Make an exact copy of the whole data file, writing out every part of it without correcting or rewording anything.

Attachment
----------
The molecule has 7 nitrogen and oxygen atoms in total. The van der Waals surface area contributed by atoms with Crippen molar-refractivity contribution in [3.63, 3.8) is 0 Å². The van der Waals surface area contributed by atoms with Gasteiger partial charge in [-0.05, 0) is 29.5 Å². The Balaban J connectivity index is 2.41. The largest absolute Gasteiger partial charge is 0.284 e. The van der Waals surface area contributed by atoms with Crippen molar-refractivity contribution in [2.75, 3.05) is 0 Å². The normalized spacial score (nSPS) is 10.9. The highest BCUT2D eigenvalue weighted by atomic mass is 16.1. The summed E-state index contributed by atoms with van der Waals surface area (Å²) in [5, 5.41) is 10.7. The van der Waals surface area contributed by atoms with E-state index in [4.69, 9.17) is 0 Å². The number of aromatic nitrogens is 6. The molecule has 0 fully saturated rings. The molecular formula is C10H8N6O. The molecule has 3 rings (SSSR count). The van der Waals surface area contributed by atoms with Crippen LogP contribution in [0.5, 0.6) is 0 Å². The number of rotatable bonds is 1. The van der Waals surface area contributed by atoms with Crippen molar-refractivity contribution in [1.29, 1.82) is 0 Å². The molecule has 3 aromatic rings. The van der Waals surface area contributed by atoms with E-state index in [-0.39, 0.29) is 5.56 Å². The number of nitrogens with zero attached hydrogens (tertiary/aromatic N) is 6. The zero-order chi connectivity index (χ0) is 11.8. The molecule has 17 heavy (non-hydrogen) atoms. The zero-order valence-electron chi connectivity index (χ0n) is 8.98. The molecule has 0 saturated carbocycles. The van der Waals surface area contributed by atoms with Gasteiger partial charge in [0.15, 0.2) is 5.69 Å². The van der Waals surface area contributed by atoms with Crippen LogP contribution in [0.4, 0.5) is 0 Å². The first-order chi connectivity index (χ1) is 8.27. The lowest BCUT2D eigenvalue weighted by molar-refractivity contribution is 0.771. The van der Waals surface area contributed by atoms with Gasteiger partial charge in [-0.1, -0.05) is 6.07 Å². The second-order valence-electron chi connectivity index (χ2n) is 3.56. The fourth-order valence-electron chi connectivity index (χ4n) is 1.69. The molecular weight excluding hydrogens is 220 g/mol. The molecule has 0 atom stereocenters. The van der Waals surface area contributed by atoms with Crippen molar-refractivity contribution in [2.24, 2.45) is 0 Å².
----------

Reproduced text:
The molecule has 7 nitrogen and oxygen atoms in total. The van der Waals surface area contributed by atoms with Crippen molar-refractivity contribution in [3.63, 3.8) is 0 Å². The van der Waals surface area contributed by atoms with Gasteiger partial charge in [-0.05, 0) is 29.5 Å². The Balaban J connectivity index is 2.41. The largest absolute Gasteiger partial charge is 0.284 e. The van der Waals surface area contributed by atoms with Crippen molar-refractivity contribution in [2.75, 3.05) is 0 Å². The normalized spacial score (nSPS) is 10.9. The highest BCUT2D eigenvalue weighted by atomic mass is 16.1. The summed E-state index contributed by atoms with van der Waals surface area (Å²) in [5, 5.41) is 10.7. The van der Waals surface area contributed by atoms with E-state index in [4.69, 9.17) is 0 Å². The number of aromatic nitrogens is 6. The molecule has 0 fully saturated rings. The molecular formula is C10H8N6O. The molecule has 3 rings (SSSR count). The van der Waals surface area contributed by atoms with Crippen LogP contribution in [0.5, 0.6) is 0 Å². The number of rotatable bonds is 1. The van der Waals surface area contributed by atoms with Crippen molar-refractivity contribution in [1.29, 1.82) is 0 Å². The molecule has 3 aromatic rings. The van der Waals surface area contributed by atoms with E-state index in [-0.39, 0.29) is 5.56 Å². The number of nitrogens with zero attached hydrogens (tertiary/aromatic N) is 6. The zero-order chi connectivity index (χ0) is 11.8. The molecule has 17 heavy (non-hydrogen) atoms. The zero-order valence-electron chi connectivity index (χ0n) is 8.98. The molecule has 0 saturated carbocycles. The van der Waals surface area contributed by atoms with Gasteiger partial charge in [0.15, 0.2) is 5.69 Å². The van der Waals surface area contributed by atoms with Crippen LogP contribution in [0.4, 0.5) is 0 Å². The first-order chi connectivity index (χ1) is 8.27. The lowest BCUT2D eigenvalue weighted by molar-refractivity contribution is 0.771. The van der Waals surface area contributed by atoms with Gasteiger partial charge in [-0.1, -0.05) is 6.07 Å². The second-order valence-electron chi connectivity index (χ2n) is 3.56. The fourth-order valence-electron chi connectivity index (χ4n) is 1.69. The molecular weight excluding hydrogens is 220 g/mol. The molecule has 0 atom stereocenters. The van der Waals surface area contributed by atoms with Crippen molar-refractivity contribution in [2.24, 2.45) is 0 Å².